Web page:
A lot of what is being presented as radical economic transformation initiatives in South Africa is simply state capture by a corrupt elite.
The water sector provides a lens through which this issue can be viewed in a very practical way. The consequences will be dire if the situation is not addressed.
The minister of water affairs and sanitation Nomvula Mokonyane, stands at the centre of the unfolding tragedy. Billions of rands are at stake in a story that threatens the lives and livelihoods of all water users.
So, are the controversial activities of some political leaders ensuring that water comes out of the taps in rural villages? Have their decisions contributed to the security of the water supplies that are needed to keep industries working and the economy of the country growing? Is the country making the right investments in its water future? Is there value for money? Is the right infrastructure being built, in the right place, and is it built properly?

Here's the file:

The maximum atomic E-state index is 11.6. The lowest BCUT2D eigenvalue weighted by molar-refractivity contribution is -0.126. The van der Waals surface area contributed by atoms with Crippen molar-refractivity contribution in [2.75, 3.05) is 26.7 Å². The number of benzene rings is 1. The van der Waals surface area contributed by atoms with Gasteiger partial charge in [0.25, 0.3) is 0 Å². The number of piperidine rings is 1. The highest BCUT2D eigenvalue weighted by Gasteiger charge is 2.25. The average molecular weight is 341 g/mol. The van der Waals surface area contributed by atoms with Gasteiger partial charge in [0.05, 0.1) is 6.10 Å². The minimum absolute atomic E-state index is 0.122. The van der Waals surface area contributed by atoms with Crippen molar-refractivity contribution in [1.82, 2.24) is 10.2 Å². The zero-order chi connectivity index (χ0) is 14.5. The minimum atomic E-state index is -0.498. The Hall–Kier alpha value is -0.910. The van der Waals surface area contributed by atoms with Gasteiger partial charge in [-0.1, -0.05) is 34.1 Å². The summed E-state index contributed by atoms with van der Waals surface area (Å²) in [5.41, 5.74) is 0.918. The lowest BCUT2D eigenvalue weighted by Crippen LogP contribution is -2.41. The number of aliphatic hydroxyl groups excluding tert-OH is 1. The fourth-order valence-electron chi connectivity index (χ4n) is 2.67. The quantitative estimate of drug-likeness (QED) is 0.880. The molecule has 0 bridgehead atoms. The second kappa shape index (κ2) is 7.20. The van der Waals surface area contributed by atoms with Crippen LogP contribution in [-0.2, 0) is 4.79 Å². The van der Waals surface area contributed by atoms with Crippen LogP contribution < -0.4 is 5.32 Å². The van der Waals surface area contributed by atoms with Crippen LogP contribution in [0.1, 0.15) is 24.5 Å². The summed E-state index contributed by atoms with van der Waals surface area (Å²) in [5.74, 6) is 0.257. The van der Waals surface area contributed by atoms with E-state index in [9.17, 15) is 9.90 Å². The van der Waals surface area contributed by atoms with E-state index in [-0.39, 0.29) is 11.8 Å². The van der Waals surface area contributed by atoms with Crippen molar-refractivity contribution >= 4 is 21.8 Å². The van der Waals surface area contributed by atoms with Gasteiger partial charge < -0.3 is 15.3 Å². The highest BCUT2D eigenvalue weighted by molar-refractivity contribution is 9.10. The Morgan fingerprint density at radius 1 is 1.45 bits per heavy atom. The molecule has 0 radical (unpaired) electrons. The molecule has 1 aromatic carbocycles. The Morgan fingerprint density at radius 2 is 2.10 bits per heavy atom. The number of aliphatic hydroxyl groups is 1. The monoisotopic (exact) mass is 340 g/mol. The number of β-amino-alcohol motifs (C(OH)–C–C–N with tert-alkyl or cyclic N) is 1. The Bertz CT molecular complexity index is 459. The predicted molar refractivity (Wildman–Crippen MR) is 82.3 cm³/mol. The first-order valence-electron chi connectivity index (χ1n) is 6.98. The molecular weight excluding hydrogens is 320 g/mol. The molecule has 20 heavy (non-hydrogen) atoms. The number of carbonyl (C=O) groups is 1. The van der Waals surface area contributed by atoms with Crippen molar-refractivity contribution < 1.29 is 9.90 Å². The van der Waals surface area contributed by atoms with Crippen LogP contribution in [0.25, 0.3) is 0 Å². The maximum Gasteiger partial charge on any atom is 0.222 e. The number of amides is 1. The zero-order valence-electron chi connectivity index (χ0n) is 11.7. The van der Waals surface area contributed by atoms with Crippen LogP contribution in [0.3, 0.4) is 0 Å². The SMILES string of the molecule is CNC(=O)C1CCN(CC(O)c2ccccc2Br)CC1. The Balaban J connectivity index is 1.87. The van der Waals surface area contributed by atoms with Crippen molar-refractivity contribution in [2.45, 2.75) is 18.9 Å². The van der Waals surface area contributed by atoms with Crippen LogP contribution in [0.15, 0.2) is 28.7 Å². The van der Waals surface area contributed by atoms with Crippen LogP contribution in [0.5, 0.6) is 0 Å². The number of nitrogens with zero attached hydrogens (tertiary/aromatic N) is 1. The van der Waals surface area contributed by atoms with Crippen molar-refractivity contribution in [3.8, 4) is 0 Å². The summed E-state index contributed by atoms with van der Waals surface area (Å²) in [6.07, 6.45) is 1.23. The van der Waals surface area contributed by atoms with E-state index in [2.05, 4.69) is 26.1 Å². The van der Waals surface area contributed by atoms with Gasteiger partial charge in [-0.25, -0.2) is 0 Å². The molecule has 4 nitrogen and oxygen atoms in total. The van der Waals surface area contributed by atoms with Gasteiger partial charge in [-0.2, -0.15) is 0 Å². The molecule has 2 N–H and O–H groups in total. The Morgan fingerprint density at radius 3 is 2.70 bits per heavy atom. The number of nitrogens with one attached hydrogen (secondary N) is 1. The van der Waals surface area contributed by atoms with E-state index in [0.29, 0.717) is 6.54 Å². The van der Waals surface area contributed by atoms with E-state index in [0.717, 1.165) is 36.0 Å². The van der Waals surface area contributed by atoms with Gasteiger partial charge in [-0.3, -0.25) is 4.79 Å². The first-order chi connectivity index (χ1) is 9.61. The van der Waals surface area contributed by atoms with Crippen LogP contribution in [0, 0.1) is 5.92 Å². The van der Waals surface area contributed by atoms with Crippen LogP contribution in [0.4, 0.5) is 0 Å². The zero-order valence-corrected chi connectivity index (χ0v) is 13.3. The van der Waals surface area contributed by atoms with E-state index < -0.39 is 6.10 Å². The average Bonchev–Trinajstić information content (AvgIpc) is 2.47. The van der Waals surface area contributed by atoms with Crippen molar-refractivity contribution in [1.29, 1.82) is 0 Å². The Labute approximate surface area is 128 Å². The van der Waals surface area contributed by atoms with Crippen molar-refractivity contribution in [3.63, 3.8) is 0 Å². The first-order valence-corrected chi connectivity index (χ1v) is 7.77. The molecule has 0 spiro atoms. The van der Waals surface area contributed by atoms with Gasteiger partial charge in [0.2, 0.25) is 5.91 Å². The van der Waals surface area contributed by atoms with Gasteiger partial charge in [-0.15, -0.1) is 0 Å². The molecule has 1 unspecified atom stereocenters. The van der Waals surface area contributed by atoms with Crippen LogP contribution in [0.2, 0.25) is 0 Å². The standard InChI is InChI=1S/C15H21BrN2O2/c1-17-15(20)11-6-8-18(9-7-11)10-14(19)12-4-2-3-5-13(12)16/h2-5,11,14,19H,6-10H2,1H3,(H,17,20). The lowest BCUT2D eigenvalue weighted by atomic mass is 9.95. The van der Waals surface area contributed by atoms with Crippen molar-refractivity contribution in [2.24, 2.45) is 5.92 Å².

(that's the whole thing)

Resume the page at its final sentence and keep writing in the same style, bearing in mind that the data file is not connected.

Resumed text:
At the most basic level, the number of people whose taps no longer provide a reliable water supply grew by almost 2 million between 2011 to 2015. This is a problem particularly in rural areas, but it is spreading to urban areas as well.
In Mangaung, one of South Africa’s eight metropoles, 70% of people questioned, reported water cuts that lasted more than two days in 2015. In most cases, it has been shown that the problem is bad management not a shortage of water.
At the other end of the scale, the picture is no better. Expansion of the biggest and most important water supply scheme in the country, the Vaal River System, is more than five years late.